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Sharifzadeh ‘Are We Already Gone?’ An Analysis of Contemporary Social Diaspora

Sharifzadeh ‘Are We Already Gone?’ An Analysis of Contemporary Social Diaspora

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I was so excited when my lovely friend Negin Sharifzadeh let me know about her show Are We Already Gone? An artist and an animator, Negin’s curation is consistently both controversial and relatable. The exhibition, addressed themes of social diaspora and loss in lieu of the animation office’s relocation. The shift in space after 20 years provided this opportunity to examine widespread absences on a social, global scale. Extended until tomorrow, you should definitely check it out!

I planned to publish this review in ArteNews, and will definitely link if it ends up going in! In the meantime, check out the exhibition and the photos by Karen Sterling:

All works are for sale, please contact us if interested and I’ll pass your info to Negin.

Social Diaspora Imagined

Earthen branches welcome at the entry to the showcase, literally rooted in transition. Negin’s own work was particularly haunting: Story of a Curse and Holding in the Sound, both mixed media with wood, had a fairytale quality, as if the viewer was walking through a forest on a path to discovery. The second half of the space evolves into expressions and articulations of self. Maiden Voyage is a curatorially linking work by Suprina Kenney, with a carved face springing from the curving branch.


All photos courtesy of Karen Sterling and Negin Sharifzadeh (This work is by Lucy Hodgson)

Another striking work was Mehran Saber’s Metamorphosis, an arguably magically realist large oil on canvas. The older couple centered in the painting has a haunting expression, seemingly overwhelmed by the animation surrounding them. This pathos is undeniably provocative for the viewer, not least with the juxtaposition of artistic styles in seamless diversity.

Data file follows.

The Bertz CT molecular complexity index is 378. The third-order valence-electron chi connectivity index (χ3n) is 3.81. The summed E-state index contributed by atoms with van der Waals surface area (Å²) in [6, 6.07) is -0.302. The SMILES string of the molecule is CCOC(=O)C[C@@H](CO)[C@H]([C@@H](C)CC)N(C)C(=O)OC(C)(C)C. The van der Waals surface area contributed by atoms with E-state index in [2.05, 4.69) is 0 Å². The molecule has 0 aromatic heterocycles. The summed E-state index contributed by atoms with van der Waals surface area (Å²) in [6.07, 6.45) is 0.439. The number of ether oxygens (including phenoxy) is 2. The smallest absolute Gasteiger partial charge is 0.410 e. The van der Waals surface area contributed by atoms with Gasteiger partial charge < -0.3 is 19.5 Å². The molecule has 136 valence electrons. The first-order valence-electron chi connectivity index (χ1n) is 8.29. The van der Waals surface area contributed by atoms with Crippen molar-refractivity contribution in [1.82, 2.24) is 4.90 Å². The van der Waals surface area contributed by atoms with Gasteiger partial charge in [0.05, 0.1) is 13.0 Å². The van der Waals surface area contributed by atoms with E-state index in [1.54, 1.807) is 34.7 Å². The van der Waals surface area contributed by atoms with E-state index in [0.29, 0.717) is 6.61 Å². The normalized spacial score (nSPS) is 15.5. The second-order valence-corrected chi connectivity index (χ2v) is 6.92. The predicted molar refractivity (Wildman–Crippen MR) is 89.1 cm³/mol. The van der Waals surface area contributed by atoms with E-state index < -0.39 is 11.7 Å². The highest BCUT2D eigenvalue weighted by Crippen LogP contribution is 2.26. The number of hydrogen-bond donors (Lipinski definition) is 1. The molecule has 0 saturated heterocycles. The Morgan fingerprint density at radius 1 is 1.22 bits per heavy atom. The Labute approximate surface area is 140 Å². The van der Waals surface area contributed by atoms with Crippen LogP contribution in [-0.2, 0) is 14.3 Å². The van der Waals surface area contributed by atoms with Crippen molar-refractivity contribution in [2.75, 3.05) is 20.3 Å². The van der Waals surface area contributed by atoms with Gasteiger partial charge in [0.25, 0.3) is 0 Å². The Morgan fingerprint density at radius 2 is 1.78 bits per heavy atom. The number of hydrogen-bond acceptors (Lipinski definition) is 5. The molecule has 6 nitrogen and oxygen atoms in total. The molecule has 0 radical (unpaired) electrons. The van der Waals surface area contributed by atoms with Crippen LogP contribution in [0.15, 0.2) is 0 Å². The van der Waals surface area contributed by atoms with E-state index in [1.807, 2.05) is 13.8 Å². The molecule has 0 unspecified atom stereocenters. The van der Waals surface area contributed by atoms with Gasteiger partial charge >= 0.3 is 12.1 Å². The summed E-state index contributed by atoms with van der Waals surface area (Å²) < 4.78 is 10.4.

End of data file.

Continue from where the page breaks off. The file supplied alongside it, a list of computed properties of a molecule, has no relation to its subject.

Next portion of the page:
Negin Sharifzadeh

Identity takes the particularly powerful form of anger with Ruth A. Mora’s Ignorance and Indifference. The viewer crouches beside sheared papers of vice in a red-lit room, reading the shreds of “corruption” “racism” and violence. In a faint and monotone voice, a woman said “I don’t know. I don’t care” on repeat. The dichotomy created between repetitive indifference and literally piles of unavoidable woes feels deliberately false, ultimately powerful in its subtle suggestion of the need for change.

Not all the work is forceful, however. Ali Chitsaz’s mirrored acrylics expressed the same questions of identity even comically: First the viewer peered into a speck of mirror painted with a loose self portrait for See yourself in me, and then another abstract expressionist rendering of See yourself in John Travolta. In a way, this quick infusion of a seemingly irrelevant celebrity has elements of Warhol, whereas the strokes of Chitsaz’s painting are almost reminiscent of Max Beckmann. Although undeniably humorous, the allusion to fragmented identity is challenging.
social diaspora Sharifzadeh

Iranian, Palestinian, Egyptian and American artists among others expound on this theme of loss in self. In a sociopolitical atmosphere too often plagued by hate speech and misguidance, an artistic overture on disappearance, and inadvertently, belonging, is critically valuable.

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